Multiple media outlets recently reported that the iconic British department store, Selfridges and Co, has announced that they will phase out single-use beauty wipes from their beauty halls – a great move to reduce waste from beauty routines.

The move was flagged in the June 2019 New Plastics Economy Global Commitment
report, which includes information from all signatories to the commitment. Other signatories include Unilever, L’Oreal, Walmart and Target. Selfridges also outlined commitments to review their plastic packaging use, seek out refill options for their beauty products and remove plastic based glitter.

Reports indicate that Selfridges conducted a survey to inform the phase out. They found that 35% of consumers consider beauty wipes to be essential to their beauty routine, and 20% of consumers use at least one beauty wipe per day. These statistics speak to the leadership of Selfridges in taking this action, and forecast an expected shift in the beauty routines of many health and beauty consumers.

It is also reported that Selfridges will stock a number of alternatives to the single-use wipes. These include Sarah Chapman Professional Cleansing Mitts, Clinique Take The Day Off Cleansing Cloths and Face Halo Make Up Removers. While these are certainly better than single-use wipes in terms of waste, it is important to appreciate that these products still have environmental impacts.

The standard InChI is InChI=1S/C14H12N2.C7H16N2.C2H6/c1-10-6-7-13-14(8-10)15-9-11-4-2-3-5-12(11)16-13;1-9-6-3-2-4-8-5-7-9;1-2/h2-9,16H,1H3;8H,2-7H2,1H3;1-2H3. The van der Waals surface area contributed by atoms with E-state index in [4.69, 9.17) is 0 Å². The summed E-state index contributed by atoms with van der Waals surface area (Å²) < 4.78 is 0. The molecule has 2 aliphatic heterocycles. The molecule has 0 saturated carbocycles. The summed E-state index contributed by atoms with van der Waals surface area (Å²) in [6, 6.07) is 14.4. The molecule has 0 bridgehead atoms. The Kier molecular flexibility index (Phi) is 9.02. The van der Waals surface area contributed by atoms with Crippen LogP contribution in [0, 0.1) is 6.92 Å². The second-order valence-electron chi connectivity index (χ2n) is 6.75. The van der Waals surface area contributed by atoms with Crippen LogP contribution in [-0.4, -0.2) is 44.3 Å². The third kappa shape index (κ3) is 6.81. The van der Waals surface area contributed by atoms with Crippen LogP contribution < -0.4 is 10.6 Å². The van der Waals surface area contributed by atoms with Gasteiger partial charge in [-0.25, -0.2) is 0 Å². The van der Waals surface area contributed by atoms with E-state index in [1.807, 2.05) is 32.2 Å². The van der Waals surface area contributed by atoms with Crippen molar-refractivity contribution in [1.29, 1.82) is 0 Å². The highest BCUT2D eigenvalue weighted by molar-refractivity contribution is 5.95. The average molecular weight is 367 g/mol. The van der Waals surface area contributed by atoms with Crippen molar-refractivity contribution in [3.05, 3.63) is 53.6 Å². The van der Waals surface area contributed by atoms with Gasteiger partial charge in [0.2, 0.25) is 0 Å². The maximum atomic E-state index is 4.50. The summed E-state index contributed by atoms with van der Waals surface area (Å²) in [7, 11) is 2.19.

The first two are cotton-based products that come in flexible plastic pouches. Cotton is resource intensive to farm and needs to be used a number of times before it becomes an environmentally preferable option. As these products are sold in multiple (the Sarah Chapman mitts come in a pack of four and the Clinique cloths come in a pack of two), it would be good to see some advice on when they should sustainably be replaced. These products are also sold in a flexible plastic pouch, which is difficult to recycle.

Face Halo Make Up Removers are microfibre based cloths that come in a plastic coated foil pouch, which is similarly difficult to recycle. The Face Halo website does provide useful information on how many times a cloth can be reused (200 washes), and the company accepts old cloths for recycling – which is great. However, these cloths will shed plastic microfibres when washed. Information on how to capture microfibres before waste water is released to sewer would help to mitigate this impact.

If used responsibly, these alternatives are a good way to reduce the environmental impact of make up removal – but manufacturers and retailers should keep working to further reduce their environmental impact. In the first instance, this should include consumer education on how many times these cloths should be re-used, and reconsideration of packaging options.

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